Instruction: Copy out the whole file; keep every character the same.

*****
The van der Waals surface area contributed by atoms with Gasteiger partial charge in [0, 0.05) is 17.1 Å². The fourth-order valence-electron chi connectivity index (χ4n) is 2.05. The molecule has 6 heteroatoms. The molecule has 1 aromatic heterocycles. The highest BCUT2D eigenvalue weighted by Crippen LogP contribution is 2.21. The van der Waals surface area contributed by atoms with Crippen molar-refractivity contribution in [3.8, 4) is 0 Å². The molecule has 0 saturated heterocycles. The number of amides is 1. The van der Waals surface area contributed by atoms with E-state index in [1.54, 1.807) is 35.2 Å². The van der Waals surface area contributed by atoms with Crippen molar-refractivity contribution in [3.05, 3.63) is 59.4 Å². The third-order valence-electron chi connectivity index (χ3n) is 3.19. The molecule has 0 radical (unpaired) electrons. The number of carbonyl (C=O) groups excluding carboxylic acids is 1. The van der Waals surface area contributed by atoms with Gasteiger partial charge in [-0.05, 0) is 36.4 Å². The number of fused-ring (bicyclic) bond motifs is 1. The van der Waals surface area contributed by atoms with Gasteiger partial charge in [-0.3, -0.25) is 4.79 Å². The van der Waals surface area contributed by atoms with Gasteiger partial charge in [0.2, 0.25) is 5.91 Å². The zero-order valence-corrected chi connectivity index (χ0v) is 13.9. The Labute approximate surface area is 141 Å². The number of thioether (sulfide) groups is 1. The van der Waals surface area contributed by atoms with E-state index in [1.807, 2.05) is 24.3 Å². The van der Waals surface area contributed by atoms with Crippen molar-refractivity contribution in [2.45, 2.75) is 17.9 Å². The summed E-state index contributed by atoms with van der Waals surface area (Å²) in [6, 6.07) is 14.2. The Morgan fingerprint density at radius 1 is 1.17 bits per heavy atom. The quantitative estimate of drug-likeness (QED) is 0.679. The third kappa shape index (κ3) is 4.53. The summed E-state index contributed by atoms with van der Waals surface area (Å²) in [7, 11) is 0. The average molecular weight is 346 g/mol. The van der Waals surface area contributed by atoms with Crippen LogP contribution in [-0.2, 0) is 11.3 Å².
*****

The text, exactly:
The van der Waals surface area contributed by atoms with Gasteiger partial charge in [0, 0.05) is 17.1 Å². The fourth-order valence-electron chi connectivity index (χ4n) is 2.05. The molecule has 6 heteroatoms. The molecule has 1 aromatic heterocycles. The highest BCUT2D eigenvalue weighted by Crippen LogP contribution is 2.21. The van der Waals surface area contributed by atoms with Crippen molar-refractivity contribution in [3.8, 4) is 0 Å². The molecule has 0 saturated heterocycles. The number of amides is 1. The van der Waals surface area contributed by atoms with E-state index in [1.54, 1.807) is 35.2 Å². The van der Waals surface area contributed by atoms with Crippen molar-refractivity contribution in [3.05, 3.63) is 59.4 Å². The third-order valence-electron chi connectivity index (χ3n) is 3.19. The molecule has 0 radical (unpaired) electrons. The number of carbonyl (C=O) groups excluding carboxylic acids is 1. The van der Waals surface area contributed by atoms with Gasteiger partial charge in [-0.05, 0) is 36.4 Å². The number of fused-ring (bicyclic) bond motifs is 1. The van der Waals surface area contributed by atoms with Gasteiger partial charge in [-0.3, -0.25) is 4.79 Å². The van der Waals surface area contributed by atoms with Gasteiger partial charge in [0.2, 0.25) is 5.91 Å². The zero-order valence-corrected chi connectivity index (χ0v) is 13.9. The Labute approximate surface area is 141 Å². The number of thioether (sulfide) groups is 1. The van der Waals surface area contributed by atoms with E-state index in [1.807, 2.05) is 24.3 Å². The van der Waals surface area contributed by atoms with Crippen molar-refractivity contribution in [2.45, 2.75) is 17.9 Å². The summed E-state index contributed by atoms with van der Waals surface area (Å²) in [6, 6.07) is 14.2. The Morgan fingerprint density at radius 1 is 1.17 bits per heavy atom. The quantitative estimate of drug-likeness (QED) is 0.679. The third kappa shape index (κ3) is 4.53. The summed E-state index contributed by atoms with van der Waals surface area (Å²) in [7, 11) is 0. The average molecular weight is 346 g/mol. The van der Waals surface area contributed by atoms with Crippen LogP contribution in [-0.2, 0) is 11.3 Å².